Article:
Distributed Operation of Uncertain Dynamical Cyberphysical Systems
MetadataShow full item record
In this thesis we address challenging issues that are faced in the operation of important cyber-physical systems of great current interest. The two particular systems that we address are communication networks and the smart grid. Both systems feature distributed agents making decisions in dynamic uncertain environments. In communication networks, nodes need to decide which packets to transmit, while in the power grid individual generators and loads need to decide how much to pro-duce or consume in a dynamic uncertain environment. The goal in both systems, which also holds for other cyber-physical systems, is to develop distributed policies that perform efﬁciently in uncertain dynamically changing environments. This thesis proposes an approach of employing duality theory on dynamic stochastic systems in such a way as to develop such distributed operating policies for cyber-physical systems. In the ﬁrst half of the thesis we examine communication networks. Many cyber-physical systems, e.g., sensor networks, mobile ad-hoc networks, or networked control systems, involve transmitting data over multiple-hops of a communication network. These networks can be unreliable, for example due to the unreliability of the wireless medium. However, real-time applications in cyber-physical systems often require that requisite amounts of data be delivered in a timely manner so that it can be utilized for safely controlling physical processes. Data packets may need to be delivered within their deadlines or at regular intervals without large gaps in packet deliveries when carrying sensor readings. How such packets with deadlines can be scheduled over networks is a major challenge for cyber-physical systems. We develop a framework for routing and scheduling such data packets in a multi-hop network. This framework employs duality theory in such a way that actions of nodes get decoupled, and results in efﬁcient decentralized policies for routing and scheduling such multi-hop communication networks. A key feature of the scheduling policy derived in this work is that the scheduling decisions regarding packets can be made in a fully distributed fashion. A decision regarding the scheduling of an individual packet depend only on the age and location of the packet, and does not require sharing of the queue lengths at various nodes. We examine in more detail a network in which multiple clients stream video packets over shared wireless networks. We are able to derive simple policies of threshold type which maximize the combined QoE of the users. We turn to another important cyber-physical system of great current interest – the emerging smarter grid for electrical power. We address some fundamental problems that arise when attempting to increase the utilization of renewable energy sources. A major challenge is that renewable energy sources are unpredictable in their availability. Utilizing them requires adaptation of demand to their uncertain availability. We address the problem faced by the system operator of coordinating sources of power and loads to balance stochastically time varying supply and demand while maximizing the total utilities of all agents in the system. We develop policies for the system operator that is charged with coordinating such distributed entities through a notion of price. We analyze some models for such systems and employ a combination of duality theory and analysis of stochastic dynamic systems to develop policies that maximize the total utility function of all the agents. We also address the issue of how the size of energy storage facilities should scale with respect to the stochastic behavior of renewables in order to mitigate the unreliability of renewable energy sources.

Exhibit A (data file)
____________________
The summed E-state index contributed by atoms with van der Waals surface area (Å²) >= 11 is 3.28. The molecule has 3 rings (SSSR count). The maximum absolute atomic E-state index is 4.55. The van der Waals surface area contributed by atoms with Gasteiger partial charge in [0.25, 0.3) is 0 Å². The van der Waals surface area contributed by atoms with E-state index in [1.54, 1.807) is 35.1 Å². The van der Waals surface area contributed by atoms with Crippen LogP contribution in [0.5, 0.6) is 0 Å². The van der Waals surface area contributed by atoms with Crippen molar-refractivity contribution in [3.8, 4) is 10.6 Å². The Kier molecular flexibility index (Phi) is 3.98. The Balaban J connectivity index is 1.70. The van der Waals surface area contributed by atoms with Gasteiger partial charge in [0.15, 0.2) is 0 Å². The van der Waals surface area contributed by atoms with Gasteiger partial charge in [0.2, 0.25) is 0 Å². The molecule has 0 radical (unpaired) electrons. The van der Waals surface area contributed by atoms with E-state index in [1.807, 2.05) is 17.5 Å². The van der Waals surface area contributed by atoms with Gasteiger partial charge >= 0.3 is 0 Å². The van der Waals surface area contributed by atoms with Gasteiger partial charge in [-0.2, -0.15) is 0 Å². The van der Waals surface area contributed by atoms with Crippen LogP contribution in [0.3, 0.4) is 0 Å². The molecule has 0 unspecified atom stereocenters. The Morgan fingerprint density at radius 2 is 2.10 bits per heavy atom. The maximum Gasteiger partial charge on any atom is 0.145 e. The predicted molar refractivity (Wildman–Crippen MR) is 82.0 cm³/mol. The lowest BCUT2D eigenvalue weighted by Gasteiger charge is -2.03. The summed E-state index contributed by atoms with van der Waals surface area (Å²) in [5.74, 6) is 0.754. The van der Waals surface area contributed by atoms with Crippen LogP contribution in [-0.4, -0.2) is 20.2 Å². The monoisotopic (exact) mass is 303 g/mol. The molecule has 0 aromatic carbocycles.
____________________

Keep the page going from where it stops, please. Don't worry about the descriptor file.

Singh, Rahul (2015). Distributed Operation of Uncertain Dynamical Cyberphysical Systems. Doctoral dissertation, Texas A & M University. Available electronically from